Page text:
Costco protest in Seattle
Bellevue annual shareholders meeting heats up after the mention of a Costco opening up in Curnavaca, Mexico
Costco's Cuernavaca site sparks protest
By Jake Batsell
Seattle Times business reporter
For most of yesterday's annual shareholders meeting in Bellevue, Costco Wholesale executives recapped a year that saw record sales and the addition of 29 stores around the world.
But at the end of the meeting, Costco's global growth was portrayed in a less favorable light. Several shareholders and activists protesting a Costco warehouse club under construction in Cuernavaca, Mexico, dominated the question-and-answer session, prompting executives to end the meeting.
While high-visibility retailers such as Starbucks, Nike and Wal-Mart routinely draw protests at their annual meetings, the rowdy scene that unfolded yesterday in front of hundreds of shareholders at the Meydenbauer Center was a first for Costco. After the meeting, Chief Executive Jim Sinegal said he'd never seen anything like it.
As Sinegal and Chairman Jeff Brotman fielded questions from shareholders, a small group of protesters, including a pair of Cuernavaca residents, carried in a green banner that said, "Costco — Don't destroy Cuernavaca."
As the protesters denounced Costco's plans for a store set to open in August, a number of shareholders told them to "sit down" and "go home."
Seattle resident Mary Jo Stansbury, who said she is a longtime Costco shareholder and a friend of Brotman's, brought up the issue. Stansbury said Brotman hadn't responded to her calls raising concerns about Costco's warehouse in Cuernavaca, a popular tourist center about 50 miles south of Mexico City.
"For some reason, you don't see the chaos and the pain that you're causing in another culture," Stansbury said.
JIMI LOTT / THE SEATTLE TIMES
Marcia Fischer, a Costco shareholder, found a comfortable spot to listen to the meeting in a standing-room only crowd at Costco's annual shareholder meeting in Bellevue.
Brotman said the company investigated the issue extensively and has become convinced that no response would change opponents' views.
The warehouse in Cuernavaca is going up on the site of a former hotel, the Casino de la Selva, as part of a retail complex that also will include a cultural center and a supermarket run by Costco's Mexican affiliate, Comercial Mexicana. Activists in Mexico have campaigned against the project for months, claiming that the company destroyed murals and hundreds of trees while demolishing the hotel and saying the shopping center will hurt local retailers.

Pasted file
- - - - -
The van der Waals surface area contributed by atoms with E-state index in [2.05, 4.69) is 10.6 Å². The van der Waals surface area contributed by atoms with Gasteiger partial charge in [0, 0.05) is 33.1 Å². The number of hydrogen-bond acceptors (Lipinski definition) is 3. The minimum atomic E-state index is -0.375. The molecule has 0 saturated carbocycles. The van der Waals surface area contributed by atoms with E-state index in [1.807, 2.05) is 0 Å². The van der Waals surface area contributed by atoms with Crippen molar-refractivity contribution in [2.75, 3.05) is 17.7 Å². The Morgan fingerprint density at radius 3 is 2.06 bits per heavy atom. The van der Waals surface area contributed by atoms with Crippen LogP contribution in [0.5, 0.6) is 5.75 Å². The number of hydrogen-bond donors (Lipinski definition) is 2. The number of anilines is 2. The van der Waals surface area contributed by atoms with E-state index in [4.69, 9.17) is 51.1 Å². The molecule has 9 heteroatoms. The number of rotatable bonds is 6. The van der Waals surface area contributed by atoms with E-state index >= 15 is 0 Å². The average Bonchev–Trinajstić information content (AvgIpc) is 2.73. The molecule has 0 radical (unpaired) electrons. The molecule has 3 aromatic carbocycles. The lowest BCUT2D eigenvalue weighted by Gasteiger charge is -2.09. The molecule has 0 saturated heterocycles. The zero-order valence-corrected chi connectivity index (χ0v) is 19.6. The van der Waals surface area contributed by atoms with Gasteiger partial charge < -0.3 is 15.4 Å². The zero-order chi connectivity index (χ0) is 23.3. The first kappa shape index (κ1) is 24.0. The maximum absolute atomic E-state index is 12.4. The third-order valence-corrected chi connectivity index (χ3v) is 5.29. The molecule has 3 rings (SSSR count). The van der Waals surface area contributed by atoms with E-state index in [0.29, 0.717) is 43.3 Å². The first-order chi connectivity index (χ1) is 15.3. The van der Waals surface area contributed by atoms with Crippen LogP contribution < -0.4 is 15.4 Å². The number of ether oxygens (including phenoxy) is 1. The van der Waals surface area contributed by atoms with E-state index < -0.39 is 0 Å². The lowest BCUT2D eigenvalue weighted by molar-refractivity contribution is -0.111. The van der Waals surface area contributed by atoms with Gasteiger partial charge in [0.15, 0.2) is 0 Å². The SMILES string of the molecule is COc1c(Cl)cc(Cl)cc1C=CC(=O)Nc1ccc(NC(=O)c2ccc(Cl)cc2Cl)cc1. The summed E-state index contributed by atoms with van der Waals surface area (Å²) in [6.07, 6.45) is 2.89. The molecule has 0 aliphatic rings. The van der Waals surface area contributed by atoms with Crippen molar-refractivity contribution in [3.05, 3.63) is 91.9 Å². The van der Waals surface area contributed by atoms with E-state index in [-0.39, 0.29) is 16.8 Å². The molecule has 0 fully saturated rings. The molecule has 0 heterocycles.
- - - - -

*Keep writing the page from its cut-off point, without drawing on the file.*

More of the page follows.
In August, 28 protesters were arrested after blocking roads around the Cuernavaca site during a demonstration that was broken up by riot police. Opponents have asked the city to drop the retail project in favor of a park.
Sinegal said Costco was invited by government officials to bid on the Casino de la Selva site, which he said had been abandoned for years. The company has said it is paying to restore some of the murals, which will be displayed in the $2.5 million cultural center and museum to open this fall.
In addition to the restored murals, the museum will be home to the Gelman Collection of Modern Mexican Art, which includes works by Frida Kahlo and Diego Rivera and recently completed a run at the Seattle Art Museum.
"We think that we have not only obeyed the law ... we have been sensitive to the culture of Mexico," Sinegal said.
Jaime Gonzalez, senior vice president of Costco de Mexico, said the company will replant the majority of the trees removed for construction and that it has had the proper permits for every phase of the project. Sinegal said the company has donated 30,000 more trees to Cuernavaca.
In other business, shareholders re-elected Brotman, Sinegal and Chief Financial Officer Richard Galanti as directors and approved KPMG as the auditing firm.
The Issaquah-based retailer — which now has 412 stores around the world, including 21 in Mexico — tallied $38 billion in sales and $700 million in profits in fiscal 2002, which ended in September.
Sinegal said the company performed better than its two main competitors, Sam's Club and BJ's, over the holidays but is seeing higher bank fees and costs for health benefits and worker's compensation and faces higher expenses for entering new markets.
The company will start recording employee stock options as expenses this year, Sinegal said, a move shareholders applauded.
Jake Batsell: 206-464-2718 or firstname.lastname@example.org
Copyright © 2003 The Seattle Times Company
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